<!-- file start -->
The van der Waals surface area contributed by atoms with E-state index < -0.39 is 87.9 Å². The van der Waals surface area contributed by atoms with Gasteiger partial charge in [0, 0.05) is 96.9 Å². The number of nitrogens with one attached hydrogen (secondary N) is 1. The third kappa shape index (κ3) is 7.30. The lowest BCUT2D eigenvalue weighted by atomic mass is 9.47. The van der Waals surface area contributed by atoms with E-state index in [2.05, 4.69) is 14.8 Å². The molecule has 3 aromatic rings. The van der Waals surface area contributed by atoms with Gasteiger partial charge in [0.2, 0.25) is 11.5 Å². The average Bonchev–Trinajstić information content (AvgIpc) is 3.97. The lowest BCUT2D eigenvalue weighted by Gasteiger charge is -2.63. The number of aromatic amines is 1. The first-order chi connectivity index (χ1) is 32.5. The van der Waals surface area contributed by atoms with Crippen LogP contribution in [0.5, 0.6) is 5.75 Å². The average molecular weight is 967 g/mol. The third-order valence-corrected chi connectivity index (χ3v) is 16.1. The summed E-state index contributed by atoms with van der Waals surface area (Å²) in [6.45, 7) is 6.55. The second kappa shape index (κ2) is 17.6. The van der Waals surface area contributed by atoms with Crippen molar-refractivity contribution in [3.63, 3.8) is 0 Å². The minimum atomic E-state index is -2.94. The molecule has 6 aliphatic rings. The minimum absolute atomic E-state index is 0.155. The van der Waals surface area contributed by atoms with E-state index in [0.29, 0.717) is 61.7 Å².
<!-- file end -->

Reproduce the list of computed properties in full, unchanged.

The van der Waals surface area contributed by atoms with E-state index < -0.39 is 87.9 Å². The van der Waals surface area contributed by atoms with Gasteiger partial charge in [0, 0.05) is 96.9 Å². The number of nitrogens with one attached hydrogen (secondary N) is 1. The third kappa shape index (κ3) is 7.30. The lowest BCUT2D eigenvalue weighted by atomic mass is 9.47. The van der Waals surface area contributed by atoms with E-state index in [2.05, 4.69) is 14.8 Å². The molecule has 3 aromatic rings. The van der Waals surface area contributed by atoms with Gasteiger partial charge in [0.2, 0.25) is 11.5 Å². The average Bonchev–Trinajstić information content (AvgIpc) is 3.97. The lowest BCUT2D eigenvalue weighted by Gasteiger charge is -2.63. The number of aromatic amines is 1. The first-order chi connectivity index (χ1) is 32.5. The van der Waals surface area contributed by atoms with Crippen LogP contribution in [0.5, 0.6) is 5.75 Å². The average molecular weight is 967 g/mol. The third-order valence-corrected chi connectivity index (χ3v) is 16.1. The summed E-state index contributed by atoms with van der Waals surface area (Å²) in [6.45, 7) is 6.55. The second kappa shape index (κ2) is 17.6. The van der Waals surface area contributed by atoms with Crippen molar-refractivity contribution in [3.63, 3.8) is 0 Å². The minimum atomic E-state index is -2.94. The molecule has 6 aliphatic rings. The minimum absolute atomic E-state index is 0.155. The van der Waals surface area contributed by atoms with E-state index in [0.29, 0.717) is 61.7 Å².